- Providing students with a copy of a historical document or textbook excerpt and have them do “black-out poetry” as a reinterpretation of the language
- Using magnet poetry to have students summarize learning
- Pairing a poem with a historical document or textbook excerpt and having students draw parallels
Students are exposed to media all day through their phones, social media, laptops, and televisions, so when we encounter an opportunity to help them engage with media critically and safely, we should jump on it! Micro-media might include TikToks, Tweets, or social threads, but it could also include infographics and headlines. Consider grouping a variety of headlines about a single event to analyze or use TikToks as a source of information and persuasion. You might bring in a meme for students to replicate, or a humorous video of someone recreating a historical moment. Some guiding questions may include:
- What words or phrases stand out?
- What information does this give us about how the event was received in the moment it happened? How might it be received today?
- What connections can we make to things we’ve learned or experienced?
Once students have analyzed micro-media, consider:
- Providing students with audio options and having them create ‘TikToks’ (using Flip or another medium) about what they’ve learned
- Allowing students to create ‘skits’ that reframe events from a new point of view
- Having students create fake Tweets from a historical event
- Having students create a series of headlines from various points of view about an event
Last, but not least, of the micro-genres is micro-correspondence. Much like memoirs, correspondence gives us a window into the lived, in-the-moment experiences of real people. Micro-correspondence can include letters, postcards, diary entries, texts, emails, and voicemails. As students explore micro-correspondence, they should ask themselves:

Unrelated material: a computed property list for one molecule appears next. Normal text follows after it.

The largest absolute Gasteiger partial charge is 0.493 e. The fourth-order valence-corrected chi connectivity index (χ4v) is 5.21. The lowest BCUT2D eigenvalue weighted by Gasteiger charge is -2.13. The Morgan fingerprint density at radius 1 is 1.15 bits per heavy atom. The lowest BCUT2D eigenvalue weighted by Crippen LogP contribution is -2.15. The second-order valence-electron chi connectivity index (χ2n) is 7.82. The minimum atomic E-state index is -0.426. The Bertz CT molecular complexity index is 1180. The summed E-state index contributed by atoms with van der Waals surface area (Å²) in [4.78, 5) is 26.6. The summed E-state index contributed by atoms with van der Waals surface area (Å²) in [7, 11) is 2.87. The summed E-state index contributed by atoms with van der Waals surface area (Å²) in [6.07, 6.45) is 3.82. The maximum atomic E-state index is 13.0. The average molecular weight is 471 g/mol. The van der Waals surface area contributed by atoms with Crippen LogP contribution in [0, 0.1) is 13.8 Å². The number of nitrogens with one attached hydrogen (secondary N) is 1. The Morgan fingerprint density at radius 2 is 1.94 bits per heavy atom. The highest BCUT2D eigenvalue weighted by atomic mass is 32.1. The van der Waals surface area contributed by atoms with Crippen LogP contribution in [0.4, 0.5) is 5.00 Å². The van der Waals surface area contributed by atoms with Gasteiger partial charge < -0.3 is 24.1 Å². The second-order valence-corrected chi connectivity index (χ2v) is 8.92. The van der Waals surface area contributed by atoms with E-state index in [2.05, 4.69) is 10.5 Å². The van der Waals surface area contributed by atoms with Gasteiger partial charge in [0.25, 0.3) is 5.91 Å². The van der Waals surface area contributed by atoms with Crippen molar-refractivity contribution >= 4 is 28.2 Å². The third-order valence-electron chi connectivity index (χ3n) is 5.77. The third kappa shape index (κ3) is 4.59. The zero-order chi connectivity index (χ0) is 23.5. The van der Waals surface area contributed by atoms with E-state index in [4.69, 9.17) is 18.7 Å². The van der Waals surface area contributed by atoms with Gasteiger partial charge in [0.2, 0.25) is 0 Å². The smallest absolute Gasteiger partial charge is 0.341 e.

- How does the author feel about the event, and how does the event fit into their lives?
- What information does this correspondence give us about how the event was received?
- What connections can we make to things we’ve learned or experienced?
- How do personal events shape the lives and policies of public figures?
Correspondence can help students to put themselves in the shoes of people who have lived through historical moments. To further help them reflect, try:
- Using correspondence as a preview activity
- Pairing these primary source documents with secondary sources for a fuller picture
- Having students create micro-correspondence as a closure activity for a lesson (a post-card, a diary entry, etc.)
- Having students create correspondence between two related (or unrelated) figures
When time is of the essence, we need to get creative. Micro-texts provide an opportunity to engage students in various types of literacy while still connecting to social studies standards and allowing you to keep one eye on the clock.
Teach literacy and responsible media use with current events activities from Active Classroom
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Sarah A. Honore began her career in education as a high school English teacher in Houston, Texas. She has since worked as a teacher, an instructional coach, a curriculum writer, and a director of English Language Arts at the district level. Her passions include literacy across content areas, diverse books, and supporting teachers and leaders. While not a social studies teacher by trade, Sarah loves exploring the connections between these two contents in order to enrich the classroom experience for both teachers and students.